The “Weird Objects” in the New York Public Library’s Collections: Virginia Woolf’s Cane, Charles Dickens’ Letter Opener, Walt Whitman’s Hair & More

On March 28, 1941, Virginia Woolf took her final walk, into the River Ouse near her home in Sussex. She did it with her trusty cane in hand, the very cane you can see laid out alongside other Woolf-related artifacts in the New Yorker video above. Its five minutes provide a short introduction to the “weird objects” of the New York Public Library’s Berg Collection, an archive containing, in the words of the New Yorker‘s Gareth Smit, “roughly two thousand linear feet of manuscripts and archival materials” donated in 1940 by the brothers Henry W. and Albert A. Berg, doctors who were also “avid collectors of English and American literature — and of literary paraphernalia.”

The NYPL labels as “realia” such non-paper items as  Woolf’s cane as well as “Charlotte Brontë’s writing desk, with a lock of her hair inside; trinkets belonging to Jack Kerouac, including his harmonicas, and a card upon which he wrote ‘blood’ in his own blood; typewriters belonging to S. J. Perelman and Paul Metcalf; Mark Twain’s pen and wire-rimmed glasses; Vladimir Nabokov’s butterfly drawings; and the death masks of the poets James Merrill and E. E. Cummings.” We’ve previously featured Nabokov-drawn butterflies here on Open Culture, as well the letter opener seen in the video that Charles Dickens had made from the foot of his beloved cat Bob.

All this may sound on the grim side, but these objects bring their beholders that much closer to the long-passed literary figures who once possessed them. “If you are looking at, say, Jack Kerouac’s lighter or his boots, you’re seeing the man, in a sense,” the NYPL’s director of exhibitions Declan Kiely says in the video. “What you’re trying to get closest to is the creative spirit at work, and I think that’s why these objects are so evocative.” Though visitors to the Berg Collection can only do so by appointment, the library, as Kiely told Smit, “does intend to have an exhibition to present these and other treasures in the Gottesman Hall by 2020.” Something to look forward to for anyone who yearns to approach the creative spirit — and who among us doesn’t?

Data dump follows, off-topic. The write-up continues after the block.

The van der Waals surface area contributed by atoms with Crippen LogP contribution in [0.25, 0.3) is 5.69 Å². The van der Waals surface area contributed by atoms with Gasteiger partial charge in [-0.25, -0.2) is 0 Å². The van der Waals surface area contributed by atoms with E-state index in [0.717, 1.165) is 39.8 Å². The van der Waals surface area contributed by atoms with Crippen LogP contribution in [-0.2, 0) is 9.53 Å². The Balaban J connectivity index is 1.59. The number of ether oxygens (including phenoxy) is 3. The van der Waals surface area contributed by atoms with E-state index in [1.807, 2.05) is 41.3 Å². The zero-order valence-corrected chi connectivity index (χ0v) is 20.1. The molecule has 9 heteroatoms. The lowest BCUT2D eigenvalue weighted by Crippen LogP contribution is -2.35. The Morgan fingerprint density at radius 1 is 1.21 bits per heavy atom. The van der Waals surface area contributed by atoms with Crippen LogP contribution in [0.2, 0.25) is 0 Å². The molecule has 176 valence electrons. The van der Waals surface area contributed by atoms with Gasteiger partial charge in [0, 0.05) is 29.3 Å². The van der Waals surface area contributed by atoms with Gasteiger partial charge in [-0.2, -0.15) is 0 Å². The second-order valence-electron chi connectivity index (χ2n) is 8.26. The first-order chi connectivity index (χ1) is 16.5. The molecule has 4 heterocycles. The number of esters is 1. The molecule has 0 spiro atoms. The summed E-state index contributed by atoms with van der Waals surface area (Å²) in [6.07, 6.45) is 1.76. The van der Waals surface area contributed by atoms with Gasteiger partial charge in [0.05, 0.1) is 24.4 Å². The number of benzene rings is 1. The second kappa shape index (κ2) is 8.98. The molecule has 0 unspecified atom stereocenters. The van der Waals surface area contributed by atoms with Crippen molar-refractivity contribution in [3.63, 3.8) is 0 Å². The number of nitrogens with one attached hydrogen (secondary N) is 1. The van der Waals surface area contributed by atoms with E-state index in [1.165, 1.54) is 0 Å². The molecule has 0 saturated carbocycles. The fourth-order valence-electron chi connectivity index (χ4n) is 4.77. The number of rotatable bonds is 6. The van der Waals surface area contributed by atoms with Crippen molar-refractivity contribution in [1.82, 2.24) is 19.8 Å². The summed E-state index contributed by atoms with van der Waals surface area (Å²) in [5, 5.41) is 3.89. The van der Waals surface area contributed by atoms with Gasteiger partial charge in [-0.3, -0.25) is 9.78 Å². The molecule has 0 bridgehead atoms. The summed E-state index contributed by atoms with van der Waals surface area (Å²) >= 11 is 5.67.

Related Content:

The New York Public Library Lets You Download 180,000 Images in High Resolution: Historic Photographs, Maps, Letters & More

The Smithsonian Design Museum Digitizes 200,000 Objects, Giving You Access to 3,000 Years of Design Innovation & History

Vladimir Nabokov’s Delightful Butterfly Drawings

Charles Dickens Gave His Cat “Bob” a Second Life as a Letter Opener

Based in Seoul, Colin Marshall writes and broadcasts on cities and culture. His projects include the book The Stateless City: a Walk through 21st-Century Los Angeles and the video series The City in Cinema. Follow him on Twitter at @colinmarshall or on Facebook.

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